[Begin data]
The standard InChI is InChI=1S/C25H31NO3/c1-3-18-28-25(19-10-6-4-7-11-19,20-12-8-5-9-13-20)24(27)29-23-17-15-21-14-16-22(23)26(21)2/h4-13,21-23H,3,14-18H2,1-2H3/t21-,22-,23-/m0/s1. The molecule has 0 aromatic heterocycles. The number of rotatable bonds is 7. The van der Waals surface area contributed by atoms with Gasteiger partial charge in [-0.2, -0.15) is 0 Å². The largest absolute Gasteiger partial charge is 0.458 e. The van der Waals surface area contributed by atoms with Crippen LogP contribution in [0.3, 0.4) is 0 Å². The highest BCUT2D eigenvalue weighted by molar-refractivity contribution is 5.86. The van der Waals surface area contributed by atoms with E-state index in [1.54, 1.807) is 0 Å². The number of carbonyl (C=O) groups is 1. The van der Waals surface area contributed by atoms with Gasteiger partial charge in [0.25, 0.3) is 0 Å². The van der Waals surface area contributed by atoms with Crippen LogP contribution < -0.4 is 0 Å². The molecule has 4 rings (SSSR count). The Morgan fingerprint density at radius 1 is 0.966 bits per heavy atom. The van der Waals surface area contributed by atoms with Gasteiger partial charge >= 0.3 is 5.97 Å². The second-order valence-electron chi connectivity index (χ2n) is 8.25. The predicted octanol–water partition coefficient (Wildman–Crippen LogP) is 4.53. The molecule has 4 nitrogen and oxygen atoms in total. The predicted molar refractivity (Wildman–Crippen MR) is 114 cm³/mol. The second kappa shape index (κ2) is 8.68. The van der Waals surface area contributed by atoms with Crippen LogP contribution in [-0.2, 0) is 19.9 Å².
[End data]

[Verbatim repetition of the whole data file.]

The standard InChI is InChI=1S/C25H31NO3/c1-3-18-28-25(19-10-6-4-7-11-19,20-12-8-5-9-13-20)24(27)29-23-17-15-21-14-16-22(23)26(21)2/h4-13,21-23H,3,14-18H2,1-2H3/t21-,22-,23-/m0/s1. The molecule has 0 aromatic heterocycles. The number of rotatable bonds is 7. The van der Waals surface area contributed by atoms with Gasteiger partial charge in [-0.2, -0.15) is 0 Å². The largest absolute Gasteiger partial charge is 0.458 e. The van der Waals surface area contributed by atoms with Crippen LogP contribution in [0.3, 0.4) is 0 Å². The highest BCUT2D eigenvalue weighted by molar-refractivity contribution is 5.86. The van der Waals surface area contributed by atoms with E-state index in [1.54, 1.807) is 0 Å². The number of carbonyl (C=O) groups is 1. The van der Waals surface area contributed by atoms with Gasteiger partial charge in [0.25, 0.3) is 0 Å². The van der Waals surface area contributed by atoms with Crippen LogP contribution < -0.4 is 0 Å². The molecule has 4 rings (SSSR count). The Morgan fingerprint density at radius 1 is 0.966 bits per heavy atom. The van der Waals surface area contributed by atoms with Gasteiger partial charge >= 0.3 is 5.97 Å². The second-order valence-electron chi connectivity index (χ2n) is 8.25. The predicted octanol–water partition coefficient (Wildman–Crippen LogP) is 4.53. The molecule has 4 nitrogen and oxygen atoms in total. The predicted molar refractivity (Wildman–Crippen MR) is 114 cm³/mol. The second kappa shape index (κ2) is 8.68. The van der Waals surface area contributed by atoms with Crippen LogP contribution in [-0.2, 0) is 19.9 Å².